NEW YORK (Reuters Health) - Current dietary guidelines are on the right track when it comes to colorectal cancer prevention, new research from the National Cancer Institute (NCI) confirms.
Men whose eating habits adhered most closely to any of four indexes widely used to measure diet quality were less likely to develop colorectal cancer, Dr. Jill Reedy of the NCI’s Division of Cancer Control and Population Sciences in Bethesda, Maryland, and colleagues found.
“Although these indexes may differ in philosophy and design, they really share a common theme,” Reedy noted in an interview with Reuters Health. All recommend eating a diet rich in fruits, vegetables, whole grains and healthy oils; getting enough calcium and vitamin D through sources such as dairy products; and limiting consumption of solid fats, added sugar and red meat, she explained.
“Assessing overall dietary patterns is an important alternative to traditional methods in nutritional epidemiology that have focused only on single nutrients,” Reedy and her team point out in the American Journal of Epidemiology.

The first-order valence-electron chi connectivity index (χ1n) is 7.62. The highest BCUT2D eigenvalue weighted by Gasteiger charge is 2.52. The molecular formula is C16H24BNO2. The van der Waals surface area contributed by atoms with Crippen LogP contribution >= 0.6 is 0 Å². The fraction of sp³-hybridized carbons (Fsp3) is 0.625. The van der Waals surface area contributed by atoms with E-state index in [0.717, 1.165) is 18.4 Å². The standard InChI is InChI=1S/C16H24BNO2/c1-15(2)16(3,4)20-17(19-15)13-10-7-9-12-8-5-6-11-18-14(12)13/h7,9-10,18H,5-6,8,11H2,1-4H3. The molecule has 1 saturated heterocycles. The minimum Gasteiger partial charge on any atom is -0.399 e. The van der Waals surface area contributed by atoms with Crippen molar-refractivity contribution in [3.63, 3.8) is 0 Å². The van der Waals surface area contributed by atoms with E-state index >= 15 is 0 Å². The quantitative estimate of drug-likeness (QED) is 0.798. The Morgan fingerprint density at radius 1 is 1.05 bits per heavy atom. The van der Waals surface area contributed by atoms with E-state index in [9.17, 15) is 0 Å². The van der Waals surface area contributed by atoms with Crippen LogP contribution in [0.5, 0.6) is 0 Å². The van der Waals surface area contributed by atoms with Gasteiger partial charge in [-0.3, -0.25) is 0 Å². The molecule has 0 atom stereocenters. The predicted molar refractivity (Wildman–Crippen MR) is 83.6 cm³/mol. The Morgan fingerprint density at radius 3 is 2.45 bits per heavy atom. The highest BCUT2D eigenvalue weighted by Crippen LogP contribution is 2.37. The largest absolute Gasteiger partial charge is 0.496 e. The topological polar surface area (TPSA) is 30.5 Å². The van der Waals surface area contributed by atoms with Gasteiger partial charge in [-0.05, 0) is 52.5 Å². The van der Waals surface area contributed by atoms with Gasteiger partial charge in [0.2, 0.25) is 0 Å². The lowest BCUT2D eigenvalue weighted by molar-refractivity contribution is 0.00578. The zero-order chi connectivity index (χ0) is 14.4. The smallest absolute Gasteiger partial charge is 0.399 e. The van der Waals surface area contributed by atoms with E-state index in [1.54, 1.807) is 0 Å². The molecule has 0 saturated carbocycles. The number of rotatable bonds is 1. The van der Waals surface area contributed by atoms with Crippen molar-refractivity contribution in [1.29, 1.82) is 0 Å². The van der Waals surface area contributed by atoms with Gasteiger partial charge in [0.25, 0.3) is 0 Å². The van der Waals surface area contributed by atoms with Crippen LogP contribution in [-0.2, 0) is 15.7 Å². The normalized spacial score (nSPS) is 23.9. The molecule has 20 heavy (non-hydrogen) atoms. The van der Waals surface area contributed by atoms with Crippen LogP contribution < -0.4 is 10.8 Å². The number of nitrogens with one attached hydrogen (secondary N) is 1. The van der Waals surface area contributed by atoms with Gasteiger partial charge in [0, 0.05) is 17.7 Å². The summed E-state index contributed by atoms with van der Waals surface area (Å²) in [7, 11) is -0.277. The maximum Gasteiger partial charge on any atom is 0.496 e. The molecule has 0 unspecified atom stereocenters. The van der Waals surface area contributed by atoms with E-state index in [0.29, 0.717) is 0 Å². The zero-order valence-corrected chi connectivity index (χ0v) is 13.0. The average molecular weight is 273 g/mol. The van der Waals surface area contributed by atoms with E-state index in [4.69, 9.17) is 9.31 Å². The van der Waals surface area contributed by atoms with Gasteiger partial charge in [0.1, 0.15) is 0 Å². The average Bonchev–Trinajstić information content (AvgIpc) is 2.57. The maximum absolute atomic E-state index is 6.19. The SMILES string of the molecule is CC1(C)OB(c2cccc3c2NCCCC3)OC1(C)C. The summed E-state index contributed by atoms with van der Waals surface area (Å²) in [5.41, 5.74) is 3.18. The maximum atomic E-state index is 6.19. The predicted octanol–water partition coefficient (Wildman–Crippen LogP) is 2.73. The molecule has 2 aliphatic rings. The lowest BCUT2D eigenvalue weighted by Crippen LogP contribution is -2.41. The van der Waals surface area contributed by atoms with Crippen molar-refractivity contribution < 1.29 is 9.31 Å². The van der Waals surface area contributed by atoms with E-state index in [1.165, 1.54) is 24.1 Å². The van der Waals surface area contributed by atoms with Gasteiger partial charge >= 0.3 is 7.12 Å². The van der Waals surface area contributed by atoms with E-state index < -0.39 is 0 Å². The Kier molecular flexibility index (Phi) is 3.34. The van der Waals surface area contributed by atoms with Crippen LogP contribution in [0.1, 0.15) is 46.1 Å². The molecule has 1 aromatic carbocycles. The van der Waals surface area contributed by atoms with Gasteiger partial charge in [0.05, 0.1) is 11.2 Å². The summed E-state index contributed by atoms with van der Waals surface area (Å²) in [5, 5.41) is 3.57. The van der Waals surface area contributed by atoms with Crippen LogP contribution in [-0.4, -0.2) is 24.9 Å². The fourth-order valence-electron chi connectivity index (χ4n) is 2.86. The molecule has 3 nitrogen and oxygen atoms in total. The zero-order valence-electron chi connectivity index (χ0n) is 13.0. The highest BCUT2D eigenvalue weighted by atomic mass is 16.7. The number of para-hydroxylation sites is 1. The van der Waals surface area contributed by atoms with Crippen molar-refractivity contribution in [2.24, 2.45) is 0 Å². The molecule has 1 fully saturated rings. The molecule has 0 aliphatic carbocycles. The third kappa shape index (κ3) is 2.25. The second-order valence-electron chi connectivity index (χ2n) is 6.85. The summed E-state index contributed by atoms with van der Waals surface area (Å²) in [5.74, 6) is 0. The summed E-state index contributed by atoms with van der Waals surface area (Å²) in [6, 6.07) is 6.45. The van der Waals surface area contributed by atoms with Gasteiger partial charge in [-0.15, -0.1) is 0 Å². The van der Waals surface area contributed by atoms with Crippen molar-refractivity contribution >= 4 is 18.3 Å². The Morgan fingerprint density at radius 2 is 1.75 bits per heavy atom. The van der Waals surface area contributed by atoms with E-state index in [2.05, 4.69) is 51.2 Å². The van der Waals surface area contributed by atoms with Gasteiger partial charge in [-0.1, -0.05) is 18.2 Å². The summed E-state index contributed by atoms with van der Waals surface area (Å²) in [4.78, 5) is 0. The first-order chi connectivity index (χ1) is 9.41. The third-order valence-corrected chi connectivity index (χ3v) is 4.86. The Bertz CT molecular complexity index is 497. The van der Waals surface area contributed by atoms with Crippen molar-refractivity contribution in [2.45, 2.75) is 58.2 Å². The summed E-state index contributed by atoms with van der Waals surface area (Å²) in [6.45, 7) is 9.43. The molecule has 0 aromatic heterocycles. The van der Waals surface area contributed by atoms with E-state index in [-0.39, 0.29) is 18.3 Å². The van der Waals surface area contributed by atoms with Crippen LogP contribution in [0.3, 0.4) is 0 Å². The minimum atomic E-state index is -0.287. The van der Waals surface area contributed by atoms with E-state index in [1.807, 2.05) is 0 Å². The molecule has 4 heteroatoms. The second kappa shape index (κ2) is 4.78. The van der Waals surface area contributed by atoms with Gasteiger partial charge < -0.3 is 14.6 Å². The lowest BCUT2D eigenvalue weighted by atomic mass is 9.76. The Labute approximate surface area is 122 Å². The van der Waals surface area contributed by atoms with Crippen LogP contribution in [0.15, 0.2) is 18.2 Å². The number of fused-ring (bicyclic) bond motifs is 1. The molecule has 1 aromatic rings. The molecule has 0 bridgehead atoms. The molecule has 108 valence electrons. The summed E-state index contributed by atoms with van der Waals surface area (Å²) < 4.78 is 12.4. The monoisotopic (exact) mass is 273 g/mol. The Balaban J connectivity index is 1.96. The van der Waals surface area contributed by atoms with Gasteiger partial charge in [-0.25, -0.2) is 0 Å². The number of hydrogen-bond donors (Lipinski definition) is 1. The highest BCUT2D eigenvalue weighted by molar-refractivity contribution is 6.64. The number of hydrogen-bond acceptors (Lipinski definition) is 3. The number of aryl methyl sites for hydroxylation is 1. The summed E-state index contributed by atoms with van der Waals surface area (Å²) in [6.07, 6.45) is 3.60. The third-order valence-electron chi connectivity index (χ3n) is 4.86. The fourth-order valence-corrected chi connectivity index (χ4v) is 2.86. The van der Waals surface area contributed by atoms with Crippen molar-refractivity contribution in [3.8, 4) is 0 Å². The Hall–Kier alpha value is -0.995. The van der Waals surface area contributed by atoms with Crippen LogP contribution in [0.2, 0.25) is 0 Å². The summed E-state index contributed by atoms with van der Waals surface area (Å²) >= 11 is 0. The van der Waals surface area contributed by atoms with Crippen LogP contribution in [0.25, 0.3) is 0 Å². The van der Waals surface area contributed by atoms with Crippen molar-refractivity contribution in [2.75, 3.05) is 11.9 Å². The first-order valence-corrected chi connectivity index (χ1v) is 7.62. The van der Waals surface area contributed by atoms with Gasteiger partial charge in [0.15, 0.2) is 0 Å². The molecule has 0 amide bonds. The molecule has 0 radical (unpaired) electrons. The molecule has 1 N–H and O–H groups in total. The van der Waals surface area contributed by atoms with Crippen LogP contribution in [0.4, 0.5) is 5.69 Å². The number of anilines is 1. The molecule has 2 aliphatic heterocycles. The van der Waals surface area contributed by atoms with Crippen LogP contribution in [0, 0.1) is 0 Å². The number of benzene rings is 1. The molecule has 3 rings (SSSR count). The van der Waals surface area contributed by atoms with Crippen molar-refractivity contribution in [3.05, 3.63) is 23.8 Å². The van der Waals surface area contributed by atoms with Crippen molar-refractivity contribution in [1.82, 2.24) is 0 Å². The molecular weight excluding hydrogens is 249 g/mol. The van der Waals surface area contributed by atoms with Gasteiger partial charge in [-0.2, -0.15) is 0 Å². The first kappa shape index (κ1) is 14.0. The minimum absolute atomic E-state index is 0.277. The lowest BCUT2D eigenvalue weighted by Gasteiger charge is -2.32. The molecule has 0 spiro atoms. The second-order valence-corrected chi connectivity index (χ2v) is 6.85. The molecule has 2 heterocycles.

She and her colleagues looked at the relationship between diet pattern and colorectal cancer risk in 492,382 men and women participating in the National Institutes of Health-AARP Diet and Health Study. They compared participants’ eating habits to Healthy Eating Index-2005, the Alternate Healthy Eating Index, the Mediterranean Diet Score, and the Recommended Food Score.
Over five years of follow-up, 3,110 of the study participants developed colorectal cancer. Closely following any one of the four diet indexes reduced risk of the disease by 25 percent to 30 percent for men. However, the only diet pattern associated with reduced colorectal cancer risk for women was the Healthy Eating Index-2005.
The gender difference may have been related to differences in how women report their food intake, or it could also be because the Healthy Eating Index-2005 is more complex and able to provide a better sense of risks associated with eating extra sugar or solid fat, Reedy said.
Nevertheless, she added, the findings make it clear that following current recommendations for healthy eating may help prevent people from developing colorectal cancer.
While questions remain about how these eating patterns may promote health, Reedy said, the findings confirm that “we can still go ahead and think about changing our eating behaviors and changing our food environment” to make fruits, vegetables, whole grains and other healthy foods more widely available.
SOURCE: American Journal of Epidemiology, July 1, 2008.